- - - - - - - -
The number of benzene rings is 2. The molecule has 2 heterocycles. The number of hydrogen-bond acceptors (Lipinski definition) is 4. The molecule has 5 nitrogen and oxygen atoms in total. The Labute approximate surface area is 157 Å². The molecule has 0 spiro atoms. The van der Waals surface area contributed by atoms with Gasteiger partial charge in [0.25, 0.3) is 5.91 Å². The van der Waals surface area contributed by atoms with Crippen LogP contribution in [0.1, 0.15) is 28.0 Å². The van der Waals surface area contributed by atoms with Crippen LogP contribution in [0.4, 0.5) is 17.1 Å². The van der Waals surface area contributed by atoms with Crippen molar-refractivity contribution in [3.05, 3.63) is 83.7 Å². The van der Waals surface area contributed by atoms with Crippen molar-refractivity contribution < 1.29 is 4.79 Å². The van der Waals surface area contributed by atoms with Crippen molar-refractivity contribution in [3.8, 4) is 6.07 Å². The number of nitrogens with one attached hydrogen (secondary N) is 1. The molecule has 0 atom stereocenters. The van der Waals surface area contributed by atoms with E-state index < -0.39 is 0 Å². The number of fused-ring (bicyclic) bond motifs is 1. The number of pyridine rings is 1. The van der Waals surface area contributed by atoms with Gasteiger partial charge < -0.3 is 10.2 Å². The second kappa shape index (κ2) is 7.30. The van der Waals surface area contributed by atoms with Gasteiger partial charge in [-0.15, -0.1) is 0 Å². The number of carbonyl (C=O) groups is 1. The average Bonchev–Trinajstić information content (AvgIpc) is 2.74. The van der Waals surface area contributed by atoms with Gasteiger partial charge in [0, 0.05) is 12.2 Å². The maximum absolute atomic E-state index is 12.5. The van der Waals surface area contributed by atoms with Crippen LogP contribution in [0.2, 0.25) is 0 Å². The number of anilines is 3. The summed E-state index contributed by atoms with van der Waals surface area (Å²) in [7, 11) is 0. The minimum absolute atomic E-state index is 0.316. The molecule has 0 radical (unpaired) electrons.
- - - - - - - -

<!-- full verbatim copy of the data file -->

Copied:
The number of benzene rings is 2. The molecule has 2 heterocycles. The number of hydrogen-bond acceptors (Lipinski definition) is 4. The molecule has 5 nitrogen and oxygen atoms in total. The Labute approximate surface area is 157 Å². The molecule has 0 spiro atoms. The van der Waals surface area contributed by atoms with Gasteiger partial charge in [0.25, 0.3) is 5.91 Å². The van der Waals surface area contributed by atoms with Crippen LogP contribution in [0.1, 0.15) is 28.0 Å². The van der Waals surface area contributed by atoms with Crippen LogP contribution in [0.4, 0.5) is 17.1 Å². The van der Waals surface area contributed by atoms with Crippen molar-refractivity contribution in [3.05, 3.63) is 83.7 Å². The van der Waals surface area contributed by atoms with Crippen molar-refractivity contribution < 1.29 is 4.79 Å². The van der Waals surface area contributed by atoms with Crippen molar-refractivity contribution in [3.8, 4) is 6.07 Å². The number of nitrogens with one attached hydrogen (secondary N) is 1. The molecule has 0 atom stereocenters. The van der Waals surface area contributed by atoms with E-state index < -0.39 is 0 Å². The number of fused-ring (bicyclic) bond motifs is 1. The number of pyridine rings is 1. The van der Waals surface area contributed by atoms with Gasteiger partial charge < -0.3 is 10.2 Å². The second kappa shape index (κ2) is 7.30. The van der Waals surface area contributed by atoms with Gasteiger partial charge in [-0.15, -0.1) is 0 Å². The number of carbonyl (C=O) groups is 1. The average Bonchev–Trinajstić information content (AvgIpc) is 2.74. The van der Waals surface area contributed by atoms with Gasteiger partial charge in [0, 0.05) is 12.2 Å². The maximum absolute atomic E-state index is 12.5. The van der Waals surface area contributed by atoms with Crippen LogP contribution in [0.2, 0.25) is 0 Å². The number of anilines is 3. The summed E-state index contributed by atoms with van der Waals surface area (Å²) in [7, 11) is 0. The minimum absolute atomic E-state index is 0.316. The molecule has 0 radical (unpaired) electrons.